Tired of the Obama, Romney presidential campaign? Go see a political movie

Is the 2012 campaign making your eyes glaze over?

Maybe it's time to take a movie break and watch a Hollywood version of democracy in action. From the recent Will Ferrell comedy "The Campaign" to the classic "Mr. Smith Goes to Washington," political films can entertain and may even inspire.

Movie buffs and politicians have their favorites. Here is a sampling:

Scott Frisch is chair of political science at California State University, Channel Islands and teaches the interdisciplinary course, Politics and Film.

His pick: "A Face in the Crowd," unrated; 1957; starring Andy Griffith.

A folk singing drifter, "Lonesome" Rhodes, rises from prison to fame and influence as the folksy host of a popular TV show, eventually guiding a senator's presidential campaign.

" 'A Face in the Crowd' is a powerful examination of the potential of the mass media, television in particular, to influence public opinion. Although it was made in 1957, it is just as powerful today. The film does a masterful job showing how selling a political candidate can be as easy as selling vitamin pills. It cautions the audience to think critically about the potential danger of charismatic politicians appealing to the prejudices of people and the ease with which demagogues can use the mass media to manipulate ordinary people. Andy Griffith's performance is outstanding. Anyone who only knows him through his television persona will be interested in seeing the much darker character that he portrays in this film."

Tony Strickland is a congressional candidate in California.

His pick: "Charlie Wilson's War," R; 2007; starring Tom Hanks, Julia Roberts, Philip Seymour Hoffman.

"Based on the true story of the Democratic Texas congressman whose efforts to support Afghan resistance in their war against the Red Army, help lead to the collapse of the Soviet Union.

"The film gives a good flavor for what it's like in a legislative body. But beyond that, it demonstrates how one person, when driven on a particular issue, can make a difference. Through hard work, persistence and determination, the congressman made a huge impact on this country and the world. The movie is inspiring and well-done."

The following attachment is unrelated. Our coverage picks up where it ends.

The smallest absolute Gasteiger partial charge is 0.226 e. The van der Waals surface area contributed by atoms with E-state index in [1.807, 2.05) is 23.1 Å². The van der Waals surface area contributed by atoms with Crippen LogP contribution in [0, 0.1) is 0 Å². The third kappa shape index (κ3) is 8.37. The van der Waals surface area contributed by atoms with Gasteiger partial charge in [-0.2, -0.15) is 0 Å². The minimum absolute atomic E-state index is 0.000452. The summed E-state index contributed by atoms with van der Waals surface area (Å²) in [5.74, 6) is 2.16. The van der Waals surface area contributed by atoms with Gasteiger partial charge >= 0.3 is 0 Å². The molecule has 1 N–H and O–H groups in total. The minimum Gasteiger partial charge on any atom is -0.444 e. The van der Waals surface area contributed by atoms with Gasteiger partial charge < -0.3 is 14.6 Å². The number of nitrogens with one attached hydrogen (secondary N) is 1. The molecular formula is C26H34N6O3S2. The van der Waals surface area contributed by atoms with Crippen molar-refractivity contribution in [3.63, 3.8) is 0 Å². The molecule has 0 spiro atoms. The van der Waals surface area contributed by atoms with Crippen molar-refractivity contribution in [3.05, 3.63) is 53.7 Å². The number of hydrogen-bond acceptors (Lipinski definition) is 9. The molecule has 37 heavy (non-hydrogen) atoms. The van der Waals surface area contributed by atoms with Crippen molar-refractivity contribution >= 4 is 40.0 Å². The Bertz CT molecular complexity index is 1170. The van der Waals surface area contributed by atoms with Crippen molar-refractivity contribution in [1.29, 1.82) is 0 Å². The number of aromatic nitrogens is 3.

Laura Bouza of Los Angeles is a documentary filmmaker.

Her pick: "Citizen Ruth," R; 1996; starring Laura Dern.

"Ruth Stoops, a pregnant, unemployed addict, becomes the pawn of both anti-abortion and abortion rights activists. 'Citizen Ruth' attempts to create a dialogue around its central issues rather than take sides. A good political film will get audiences to question their assumptions and beliefs on a particular issue. 'Citizen Ruth' does this by reminding us that many issues are not simply black and white. The film encourages us to ask questions and to consider other perspectives, circumstances, and considerations."

Eric Garcia is a novelist, screenwriter and TV producer.

His pick: "Election" R; 1999; starring Reese Witherspoon; Matthew Broderick.

"Overachieving high schooler Tracy Flick runs for student body president. Jim McAllister, a teacher at the school, does his best to undermine her.

" 'Election' is a fantastic satire of everything that is both right and wrong in politics. As a distillation of the American political system, it's spot-on-perfect and painful. Tracy dearly wants to be class president, and she's certainly the most qualified for the job but for Tracy, it's not about the issues, it's about winning, about getting a gold star and another line on her resume. A cynical way to view the film is that people who are most likely to be successful politicians are probably the last people we should ever vote for. It's Reese Witherspoon's funniest role, and the fierce, mostly below-the-surface battle between her and Matthew Broderick as the teacher who wants to end her political career is one of the best rivalries in dark comedy. 'Election' is one of those rare political films that can be enjoyed and appreciated by those of all political ideologies. Left, right, center -- it's funny no matter how you look at it."

Julia Brownley is running for Congress in California.

Her pick: "The Iron Lady" PG-13; 2011; starring Meryl Streep (Streep won the Academy Award for this role.).

A biography based on the life of Margaret Thatcher, former Prime Minister of the United Kingdom and Conservative Party leader.

"I've always been inspired by strong women in the political arena, and I think everyone can learn something from Thatcher's achievement. While I don't agree with her politics, I admire Margaret Thatcher, who through hard work, determination and intellect, broke barriers in a male-dominated field that few women had even attempted before. The movie is especially relevant today when battles over civil rights that women have fought decades for are being fought for all over again. Thatcher's refusal to back down in the face of opposition is a good reminder that women can accomplish anything they set their mind to. It's also devastating to watch Thatcher's

onset of dementia. It crystallizes the importance of providing care and dignity to our seniors."

(Adrienne Wigdortz Anderson wrote this for the Ventura County Star in California.)

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